It’s Friday, late in the fall of 2002. Gorgeous out: blue skies, white clouds—my favorite kind of day. Lots of leaves on the ground, a gentle breeze, bare trees that let you see all the secrets inside the woods.
I’m raking up the yard debris behind my little cabin, soaking in the warmth of the day, awaiting delivery of a dog kennel I ordered weeks ago from Nelson Agri-Center. Both dogs are playing, but I imagine they won’t be happy about the kennel when it arrives.
I have a good fire going in the pit. Riley, my faithful yellow Lab who came with me to Vernon County about six months ago, is trying to nap by the warmth of the fire, and Moses, the new puppy I bought for five bucks from the Second Time Around store, is pestering him mercilessly.
In other words, it’s a quiet, happy scene. So peaceful.
I hear the truck coming up the road, set down my rake, and go to meet it, both dogs following. We unload the panels of the kennel easily and lean them up against the front of the cabin until I can decide where I want to put it. I wave good-bye and head back to work. Fire!
The fire has jumped out of the fire pit and is burning into the woods only a few feet away from the back of my little rented cabin. Ack! I grab a shovel and start beating it out, or so I think. But I soon realize that my panicked efforts are actually spreading it! I run into the cabin and grab the cat litter box and am madly shaking litter and cat poop over the fire, thinking, Oh my god, as I have not a drop of running water . . . Oh yes, my gallon jugs!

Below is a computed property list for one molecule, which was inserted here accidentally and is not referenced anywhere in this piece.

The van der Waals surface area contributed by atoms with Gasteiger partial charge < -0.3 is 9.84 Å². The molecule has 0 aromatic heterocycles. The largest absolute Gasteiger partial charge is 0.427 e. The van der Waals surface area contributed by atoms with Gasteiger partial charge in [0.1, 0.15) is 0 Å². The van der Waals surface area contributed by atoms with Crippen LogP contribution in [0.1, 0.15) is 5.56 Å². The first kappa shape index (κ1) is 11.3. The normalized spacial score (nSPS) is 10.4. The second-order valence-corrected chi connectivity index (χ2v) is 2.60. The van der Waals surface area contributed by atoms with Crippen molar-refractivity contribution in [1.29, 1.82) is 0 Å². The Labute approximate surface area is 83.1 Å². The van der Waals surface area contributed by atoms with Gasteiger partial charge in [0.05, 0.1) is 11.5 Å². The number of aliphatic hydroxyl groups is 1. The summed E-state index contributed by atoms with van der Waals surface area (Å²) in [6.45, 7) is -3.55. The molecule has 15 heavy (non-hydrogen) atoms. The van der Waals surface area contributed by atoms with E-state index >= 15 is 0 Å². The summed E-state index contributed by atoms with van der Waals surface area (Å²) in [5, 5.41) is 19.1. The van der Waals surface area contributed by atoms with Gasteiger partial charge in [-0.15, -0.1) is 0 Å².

I dash back into the cabin, grab both jugs of water, race to the fire, which is rapidly heading toward the cabin, and start emptying them awkwardly onto the flames. It’s a total disaster—my aim is off, and the water dribbles out of each jug’s mouth and onto the ground, completely ineffective. I jump into my car and race down the road, honking my horn like the crazed woman I am, both dogs running behind.
I fly into my neighbor Melvin’s driveway, screaming, and his wife Sarah meets me outside the door. Before I know it, eight Amish women and girls and I are all in their dairy barn, grabbing sparkling clean pails and scooping up water from the tanks that keep their fresh milk cold until it gets picked up.
This is all happening so quickly, I’m just numbly following along, copying their motions. I find myself, like everyone else, with two pails, one in each hand, and somehow we’re in two rows, running down Pa’s Road to my cabin, the smoke rising in front of us. I am tailing behind. Even in that moment it occurs to me this is insane.
Each person dumps her water onto the fire, and four of them run back up the road for more. Now we’re getting somewhere. The shovel and rake are being used, and the fire is smoldering, spitting, and smoking as the next load of water arrives. And then . . . it’s out!
Now I notice that every single person there, except me, is barefoot and wearing a dress and bonnet. As I thank the Hershberger family, I am shaking like a leaf. They are calm, and it’s obvious they find me amusing.
I have my very own Amish fire department, and I’m very thankful that they are my neighbors.
JANE A. SCHMIDT is a columnist and the owner of two businesses, Fitness Choices and Turtle Adventures. When not teaching her fitness classes or encouraging women to get outside, she spends her time backpacking in places like the Grand Canyon, Superior Hiking Trail, and Isle Royale National Park; biking across Wisconsin; hiking and kayaking in the Kickapoo Valley Reserve; or just hanging out with her animal family in rural Viola, Wisconsin. Check out her collected short stories in her new book, Not A Perfect Fit: Stories from Jane’s World and visit her at https://www.facebook.com/NotaPerfectFit/.